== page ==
#22 Adaptable Buildings

While most of the work I am currently involved with and am writing design guidance for relates to the new-build market, many of the buildings I have been involved with during my career as an Architect in practice involved conversion of historic buildings. These buildings were originally designed for a purpose that is no longer needed today and, rather than condemning them to the archives, people had a vision to transform them for a new use – an old pumphouse was converted to a bistro restaurant; a former grain warehouse became a mixed use development of offices, shops, restaurants and homes; an old farmstead became a boutique hotel.

When designing buildings today, we need to be designing for adaptability.  While the much-publicised conversion of office buildings into tiny flats unfit for purpose is not advocated, it is possible to design buildings for multiple uses, for adaptability.  This will help us conserve resources and energy that would otherwise be used to demolish buildings when they are no longer needed for their original purpose, as well as helping to reduce carbon emissions.

Built in 126AD, the Pantheon in Rome is the largest and oldest unreinforced concrete structure in the world and the world’s oldest unrenovated building.  The Roman concrete used in its construction is extremely durable due to the use of volcanic ash, and it has been absorbing carbon throughout its life, which actually increases its strength!  What an amazing material!  Modern concrete is not as environmentally friendly as Roman concrete, requiring a lot of energy and water to gain the raw materials it uses, and causing environmental destruction and pollution in quarrying for the aggregates used in its production.  However, it does absorb carbon and one argument in its favour is that it can be used to create buildings that could last forever, if they are properly looked after and designed for adaptability.

I was recently asked what my favourite building in the world was – a very difficult question to answer, as I love and admire countless different buildings for different reasons – there are so many different building types and buildings set in all sorts of diverse locations, it is hard to make direct comparisons between any of them. To narrow down the field, I decided I would only consider buildings I had visited and, put on the spot, I found myself citing an historic building – the building that sprang to mind was Museo di Castelvecchio in Verona, originally built in the 1350’s and sensitively restored by Carlo Scarpa between 1958 and 1964, which I have been lucky enough to visit twice.  The modern interventions carefully meet the original features in a harmonious way, to give the overall experience of walking through and around the museum an incredibly peaceful feeling.  It’s a building that has really stuck in my mind.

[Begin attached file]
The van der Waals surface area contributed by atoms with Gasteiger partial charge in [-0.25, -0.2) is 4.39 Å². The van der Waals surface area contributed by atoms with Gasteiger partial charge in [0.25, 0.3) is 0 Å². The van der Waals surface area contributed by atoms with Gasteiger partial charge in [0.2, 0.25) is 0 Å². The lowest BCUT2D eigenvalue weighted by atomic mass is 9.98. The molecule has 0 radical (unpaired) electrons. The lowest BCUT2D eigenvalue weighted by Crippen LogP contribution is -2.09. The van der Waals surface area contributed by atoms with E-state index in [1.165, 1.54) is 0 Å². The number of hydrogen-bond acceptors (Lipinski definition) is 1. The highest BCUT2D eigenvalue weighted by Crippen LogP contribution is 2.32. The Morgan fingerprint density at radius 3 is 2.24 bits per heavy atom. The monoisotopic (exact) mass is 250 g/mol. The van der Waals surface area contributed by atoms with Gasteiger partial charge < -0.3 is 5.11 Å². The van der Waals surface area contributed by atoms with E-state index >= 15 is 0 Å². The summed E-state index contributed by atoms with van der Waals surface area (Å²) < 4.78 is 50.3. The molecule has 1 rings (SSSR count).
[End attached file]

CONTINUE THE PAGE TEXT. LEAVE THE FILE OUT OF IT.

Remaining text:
But, why do we often love old buildings? I think the answer lies in the beauty and attention to detail that makes them so memorable and (for me at least) the fact that they were conceived and constructed before the industrial revolution, drawn by hand and built with primitive tools and local resources.  They radiate a real sense of beauty; which I think we all crave as human beings.  As I walk through cities, I often find myself looking up and snapping some wonderful details on buildings that are simply too good to ignore.

The Building Better Building, Building Beautiful Commission recently published a report called “Living with Beauty” in which they promote the design of beautiful places.  If people love a place, they will look after it and will want to retain it in all its glory. So, let’s continue to design beautiful buildings and places that people want to be in and want to retain for the future. This will help us to create sustainable and resilient buildings and communities, helping to tackle the climate crisis at the same time as enriching the environment we live in.

Retrofit of existing buildings is the biggest challenge facing us as we strive towards Net Zero Buildings by 2050.  80% of the buildings of 2050 already exist and they come in all shapes and sizes; as well as being built to different levels of energy efficiency (some with no consideration at all to energy efficiency).  A sobering fact to finish on is that many of the buildings that will be constructed this year, at the height of the Climate Emergency, will need to be retrofitted to meet the Net Zero standard.  We need to be following design guidance prepared by LETI in their Climate Emergency Design Guide and aspiring to the targets set by the RIBA 2030 Climate Challenge if we are to make progress towards Net Zero; and we need to adopt new ways of thinking, new concepts, like the Active Building concept.

Published by jorclarke

I am an Architect, currently working at SPECIFIC Innovation and Knowledge Centre, Swansea University, and studying for a Doctorate in Sustainable Built Environment (D.SBE), which is focused on developing an Active Building Design Guide.

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